Quarter-life crisisTotally lame, I know. 25 is not old in realito world. Many years ahead for my life to actually evolve into the way I want it to be rather than the planning for something else better to happen.
But sometimes it's easy to feel old.
Like "thin" and "gay thin", or "beautiful" and "gay beautiful", "young" and "gay young" can often be miles apart. This was re-inforced on Sunday night when I went along to Queer Nation along with my flatmate and posse of boy club buddies. Our median age would be I think 25 or 26. We have all been out since quite young ages and are probably a bit more jaded and cynical than many of our homo and hetero contemporaries (I would imagine the fact we were all at some point involved in student politics contributed substantially to this too). This was my first QN and I had been given enough notice about all the terribly beautiful shirtless schoolboys who would make up the bulk of the crowd, and likely walk by our little posse with looks of either contempt, pity or reverence ("Wow! It's so amazing to see the self-funded retirees still making it out past supper time at the home. They're so cute with their pink zimmer frames!") Thankfully, the bulk of the schoolboys must have been on a different excursion somewhere that night as the age range was mercifully wide.
A good night was had - concluding with three very trashed men chilling out in front of the definitive 1980s camp movie that is "9 to 5" before bedtime - but more than once did I wonder if perhaps I might just be a little too old for this shit. How many more years will I be sweating at overcrowded orgies posing as dance parties, putting my soul and flesh on the market to potential buyers even though I know I'm likely to be returned to the shop the following afternoon? Do I really want to commence the 6-time-a-week gym routine to mould myself into the 30yo+ muscle marys with receeding hairlines who can still maintain credibility and potentially pull said teenagers with their pendulous pectorals, electrolysis and snake tattoos?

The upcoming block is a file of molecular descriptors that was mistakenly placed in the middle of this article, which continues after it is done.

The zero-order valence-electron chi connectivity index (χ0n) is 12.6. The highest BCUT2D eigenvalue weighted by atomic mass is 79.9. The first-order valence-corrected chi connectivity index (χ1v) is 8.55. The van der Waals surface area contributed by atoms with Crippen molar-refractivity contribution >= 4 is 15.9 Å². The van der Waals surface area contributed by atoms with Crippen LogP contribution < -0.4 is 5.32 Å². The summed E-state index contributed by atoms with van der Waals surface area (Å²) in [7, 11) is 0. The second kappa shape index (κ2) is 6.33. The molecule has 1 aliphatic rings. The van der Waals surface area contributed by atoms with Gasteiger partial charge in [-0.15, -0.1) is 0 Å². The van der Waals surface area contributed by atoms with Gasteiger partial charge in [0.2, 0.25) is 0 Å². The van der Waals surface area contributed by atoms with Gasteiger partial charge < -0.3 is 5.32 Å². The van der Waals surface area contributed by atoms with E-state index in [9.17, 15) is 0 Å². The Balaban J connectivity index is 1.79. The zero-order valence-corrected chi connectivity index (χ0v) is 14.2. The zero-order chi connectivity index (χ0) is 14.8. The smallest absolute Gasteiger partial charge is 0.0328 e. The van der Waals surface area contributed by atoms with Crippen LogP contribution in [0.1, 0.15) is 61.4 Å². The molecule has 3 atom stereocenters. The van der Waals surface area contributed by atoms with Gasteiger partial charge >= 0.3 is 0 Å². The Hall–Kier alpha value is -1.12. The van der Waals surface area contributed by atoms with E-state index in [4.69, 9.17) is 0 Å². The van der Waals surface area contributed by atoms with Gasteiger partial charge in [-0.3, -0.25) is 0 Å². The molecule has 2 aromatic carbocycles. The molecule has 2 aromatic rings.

By October next year, I will have officially been out for 10 years. I'm not sure I have much to show for this. No doubt I have changed enormously since then, as indeed have my family, friends, priorities, values, politics and taste in men, but I'm trying to remember if I ever asked myself at 16 where I'd like to be at 26, and if so would 16yo Sam be pleased with 26yo Sam or would he be bitterly disappointed?
I know these days there are all sorts of precedents for getting away with being young and "wild" (not that, in the grand scheme of things, going to gay dance parties is massively wild) right up until 40 until it looks silly. Kylie is still a pocket-sized garage mechanic at 37, the Sex and the City women were allowed to be single and fabulous in their mid 30s right up until the final season where they were each paired off with a bloke, effectively contradicting the entire moral of the show, and my now 42-year-old ex of a few weeks has more drive, vitality and sex appeal in him than most guys of my age I know. 40 is the new 30, and at this rate 30 will be the new 20 by the time I reach that age. But this doesn't stop me from sometimes feeling apprehensive. I was never taught how to be 25 at school or university and why the hell is it that turning from 24 to 25 feels so much more extreme than when I went from 23 to 24? Why is it when I hear about the "youth-obsessed culture" I find myself sympathising with the "old farts" I once used to condemn for misperceiving the world in this light?
Ironic. The one thing I regret about my youth (or let's call it "youth youth", to be perfectly clear) was that I spent too many years being a precocious little princess focusing on how much older and wiser I was for my age and therefore outside of the "stupid" gay Adelaide microcosm in which I played out so many years of my life. It was only when I moved to Sydney that I realised the problem wasn't that I was old (and that I certainly wasn't older or wiser than most people - blogging is also very eye-opening for this), but that constantly going to the same nightclub at least once every two weeks, dancing to the same music with the same people, carrying on the same pointless conversations and creating the same unnecessary dramas for myself instead of - fuck! just having a good time, you pretentious little shit - was ageing me psychologically. It's definitely better now - I don't go clubbing anywhere near as regularly as I used to and I've discovered dinner parties, Eurotrash-themed house parties, weekend retreats and other civil joys of the 20-somethings. I'm about to finally leave the country and, I predict, develop a nasty travel bug and I no longer feel the urgent need to be with someone just for the sake of being with someone. All good stuff.
But sometimes, the schoolboys get to me. Someone should put bigger padlocks on the school gates.